A. The income tax forms you need to report your business income depend on the form of your business.
If your business is a sole proprietorship or partnership, you report your business income on your T1 income tax form.
If you are operating a sole proprietorship, you will report your business income by completing Form T2125 (Statement of Business Activities). This form is included in the T1 income tax form package.
If you are a partner, you should first calculate the business income for all partners, then the business expenses for them, claim any expenses the partnership did not reimburse you for and any other deductible business expenses, and complete the “Details of Other Partners” chart.
However, if your partnership has had six or more partners during the fiscal year, you will also need to complete a PIR (Partnership Information Return). In this case, you will normally have a T5013 slip (Statement of Partnership Income) issued.
If your business is incorporated, you will report your business income on a T2 income tax return. But even if you run an incorporated business, you must still file your individual income tax (T1 form).
A. T5018 slip is issued to subcontractors in the construction industry. Box 22 shows the total amount of payments made by the payer to the recipient in the period. This total may include goods and services tax/harmonized sales tax and provincial or territorial sales tax, if applicable. Payments of less than $500 per year per subcontractor do not have to be reported.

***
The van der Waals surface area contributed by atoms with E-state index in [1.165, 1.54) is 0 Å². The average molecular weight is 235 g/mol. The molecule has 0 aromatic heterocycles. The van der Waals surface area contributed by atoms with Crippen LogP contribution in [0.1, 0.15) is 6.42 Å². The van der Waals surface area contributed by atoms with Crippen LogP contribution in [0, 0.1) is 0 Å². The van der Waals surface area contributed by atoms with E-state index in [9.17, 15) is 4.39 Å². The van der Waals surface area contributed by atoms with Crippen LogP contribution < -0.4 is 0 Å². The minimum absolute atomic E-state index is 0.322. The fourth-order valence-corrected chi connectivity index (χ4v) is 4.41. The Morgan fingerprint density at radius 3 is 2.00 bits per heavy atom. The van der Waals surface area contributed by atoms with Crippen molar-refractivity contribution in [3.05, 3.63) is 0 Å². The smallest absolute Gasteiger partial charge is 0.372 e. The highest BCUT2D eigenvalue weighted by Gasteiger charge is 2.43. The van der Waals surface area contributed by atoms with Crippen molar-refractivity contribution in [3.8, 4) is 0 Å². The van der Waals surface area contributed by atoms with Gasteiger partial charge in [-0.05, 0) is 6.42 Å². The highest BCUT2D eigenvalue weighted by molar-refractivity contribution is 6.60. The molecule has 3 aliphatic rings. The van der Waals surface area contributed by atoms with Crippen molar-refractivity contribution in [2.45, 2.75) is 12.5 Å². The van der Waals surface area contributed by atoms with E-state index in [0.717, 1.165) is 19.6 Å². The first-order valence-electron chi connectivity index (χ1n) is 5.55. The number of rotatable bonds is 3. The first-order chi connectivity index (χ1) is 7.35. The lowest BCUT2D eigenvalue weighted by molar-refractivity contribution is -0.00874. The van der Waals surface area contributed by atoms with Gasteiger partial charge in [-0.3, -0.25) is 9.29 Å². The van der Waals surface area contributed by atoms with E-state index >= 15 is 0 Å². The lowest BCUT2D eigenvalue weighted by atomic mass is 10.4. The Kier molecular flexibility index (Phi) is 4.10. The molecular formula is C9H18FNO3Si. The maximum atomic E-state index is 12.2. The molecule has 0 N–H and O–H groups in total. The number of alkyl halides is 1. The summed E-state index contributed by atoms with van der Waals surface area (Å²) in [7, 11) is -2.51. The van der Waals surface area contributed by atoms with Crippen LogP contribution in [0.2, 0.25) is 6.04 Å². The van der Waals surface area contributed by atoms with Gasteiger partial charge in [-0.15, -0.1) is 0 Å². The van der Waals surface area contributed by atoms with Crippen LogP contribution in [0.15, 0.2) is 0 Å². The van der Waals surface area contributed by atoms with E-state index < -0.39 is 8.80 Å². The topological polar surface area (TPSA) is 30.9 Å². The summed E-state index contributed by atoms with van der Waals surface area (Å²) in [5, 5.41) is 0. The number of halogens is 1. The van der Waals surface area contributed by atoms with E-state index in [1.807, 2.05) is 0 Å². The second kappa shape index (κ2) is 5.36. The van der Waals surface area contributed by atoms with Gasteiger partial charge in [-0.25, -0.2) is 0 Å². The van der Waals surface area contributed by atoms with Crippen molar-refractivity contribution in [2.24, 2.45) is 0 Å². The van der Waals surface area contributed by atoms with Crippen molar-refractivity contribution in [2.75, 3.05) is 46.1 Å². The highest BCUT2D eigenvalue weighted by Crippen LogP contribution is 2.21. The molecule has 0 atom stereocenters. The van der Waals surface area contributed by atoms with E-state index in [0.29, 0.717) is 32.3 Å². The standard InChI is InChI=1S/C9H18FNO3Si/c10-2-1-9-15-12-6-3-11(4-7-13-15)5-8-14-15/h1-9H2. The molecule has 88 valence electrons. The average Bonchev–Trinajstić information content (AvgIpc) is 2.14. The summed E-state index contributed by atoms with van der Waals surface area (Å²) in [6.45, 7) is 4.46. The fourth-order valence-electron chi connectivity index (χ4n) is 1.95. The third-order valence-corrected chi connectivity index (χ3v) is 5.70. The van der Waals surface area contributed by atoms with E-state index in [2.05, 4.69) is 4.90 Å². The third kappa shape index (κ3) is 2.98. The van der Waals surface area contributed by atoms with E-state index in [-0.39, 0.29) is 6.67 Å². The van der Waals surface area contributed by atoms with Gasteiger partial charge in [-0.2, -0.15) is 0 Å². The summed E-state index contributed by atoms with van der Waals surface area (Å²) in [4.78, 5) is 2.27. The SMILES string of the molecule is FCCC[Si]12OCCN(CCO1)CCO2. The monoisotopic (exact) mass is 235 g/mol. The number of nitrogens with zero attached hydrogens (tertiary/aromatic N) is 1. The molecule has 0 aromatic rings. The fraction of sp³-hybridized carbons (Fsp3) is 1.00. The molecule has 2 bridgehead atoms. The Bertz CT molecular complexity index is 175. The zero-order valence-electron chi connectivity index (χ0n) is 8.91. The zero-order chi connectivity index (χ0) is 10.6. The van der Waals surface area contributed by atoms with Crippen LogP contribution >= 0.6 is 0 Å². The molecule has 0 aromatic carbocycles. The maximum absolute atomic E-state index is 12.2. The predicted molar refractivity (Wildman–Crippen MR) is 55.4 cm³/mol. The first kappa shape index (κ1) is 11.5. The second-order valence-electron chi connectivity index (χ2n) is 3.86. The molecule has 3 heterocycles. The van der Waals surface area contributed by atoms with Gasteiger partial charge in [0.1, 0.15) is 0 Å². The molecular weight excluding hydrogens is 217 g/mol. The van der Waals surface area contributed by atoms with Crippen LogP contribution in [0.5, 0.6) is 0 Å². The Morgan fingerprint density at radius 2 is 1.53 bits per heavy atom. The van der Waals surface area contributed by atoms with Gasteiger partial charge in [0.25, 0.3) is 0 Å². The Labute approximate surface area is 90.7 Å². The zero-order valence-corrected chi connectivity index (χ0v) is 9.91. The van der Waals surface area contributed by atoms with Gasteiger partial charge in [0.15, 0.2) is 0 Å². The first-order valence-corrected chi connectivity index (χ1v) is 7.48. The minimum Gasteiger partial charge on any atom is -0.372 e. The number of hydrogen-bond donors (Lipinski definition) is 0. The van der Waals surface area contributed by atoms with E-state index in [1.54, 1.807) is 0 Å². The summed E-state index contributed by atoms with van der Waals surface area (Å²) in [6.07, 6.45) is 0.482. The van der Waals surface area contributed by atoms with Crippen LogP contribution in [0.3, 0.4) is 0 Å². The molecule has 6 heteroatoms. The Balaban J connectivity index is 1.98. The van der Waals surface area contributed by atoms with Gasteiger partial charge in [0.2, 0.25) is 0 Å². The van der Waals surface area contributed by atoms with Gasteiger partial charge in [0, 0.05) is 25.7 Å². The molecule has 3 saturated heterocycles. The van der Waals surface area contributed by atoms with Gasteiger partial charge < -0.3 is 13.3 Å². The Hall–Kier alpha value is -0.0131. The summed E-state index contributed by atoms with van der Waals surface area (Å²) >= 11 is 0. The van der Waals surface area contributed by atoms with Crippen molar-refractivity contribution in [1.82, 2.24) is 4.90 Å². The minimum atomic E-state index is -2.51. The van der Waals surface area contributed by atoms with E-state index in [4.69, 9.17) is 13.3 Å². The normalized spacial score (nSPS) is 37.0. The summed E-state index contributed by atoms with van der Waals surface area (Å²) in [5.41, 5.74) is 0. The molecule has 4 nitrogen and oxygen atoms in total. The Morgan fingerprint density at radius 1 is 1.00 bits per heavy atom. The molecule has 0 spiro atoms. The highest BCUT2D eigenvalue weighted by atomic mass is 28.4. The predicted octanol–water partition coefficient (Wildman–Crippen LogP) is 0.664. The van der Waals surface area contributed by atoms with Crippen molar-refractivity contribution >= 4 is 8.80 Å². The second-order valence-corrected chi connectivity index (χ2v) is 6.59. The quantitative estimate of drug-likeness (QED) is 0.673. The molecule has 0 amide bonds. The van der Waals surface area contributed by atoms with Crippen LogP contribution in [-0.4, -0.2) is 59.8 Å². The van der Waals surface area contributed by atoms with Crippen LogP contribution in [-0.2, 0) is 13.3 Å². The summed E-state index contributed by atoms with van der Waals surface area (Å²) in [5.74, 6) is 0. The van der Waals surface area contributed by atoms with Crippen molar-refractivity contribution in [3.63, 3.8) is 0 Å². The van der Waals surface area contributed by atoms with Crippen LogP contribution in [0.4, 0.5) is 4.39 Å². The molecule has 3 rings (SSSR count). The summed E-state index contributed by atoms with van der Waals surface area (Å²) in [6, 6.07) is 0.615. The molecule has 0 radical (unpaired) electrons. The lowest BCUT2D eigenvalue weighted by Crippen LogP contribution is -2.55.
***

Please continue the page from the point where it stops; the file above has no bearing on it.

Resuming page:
Construction activities include the erection, excavation, installation, alteration, modification, repair, improvement, demolition, destruction, dismantling or removal of all, or any part, of a building, structure, surface or sub-surface construction, or any similar property if the person’s business income for that reporting period is derived primarily from those activities.
Please note that the CRA does not require sending copies of T5018 to subcontractors, and some businesses don’t do that. As a subcontractor, it’s your responsibility to report all money received on your tax return (normally on Schedule T2125 for non-incorporated subcontractors).
The T4A slip may include different types of payments including pensions, lump-sum payments, self-employed commissions, annuities, retiring allowances and so on. Box 028 “Other Income” used to be very confusing as it included payments to subcontractors along with death benefits, registered disability savings plan payments, research grants, scholarships, bursaries, fellowships, artists’ project grants, and prizes. So the CRA has recently redesigned this slip assigning unique box codes to each of the different income types previously reported in Box 028.
Payments for fees for services were assigned to Box 048. So all payments to subcontractors made in the “course of your main business activities” should be included in this box. Payments not related to your main business activity (like, let’s say, one-time payment to electrician for fixing wires in your office) have nothing to do with T4A. At time of writing these notes, the Canada Revenue Agency has not yet determined what types of fees for services should be reported on Box 048 of the T4A slip. Accordingly, taxpayers will not be penalized for failing to complete Box 048.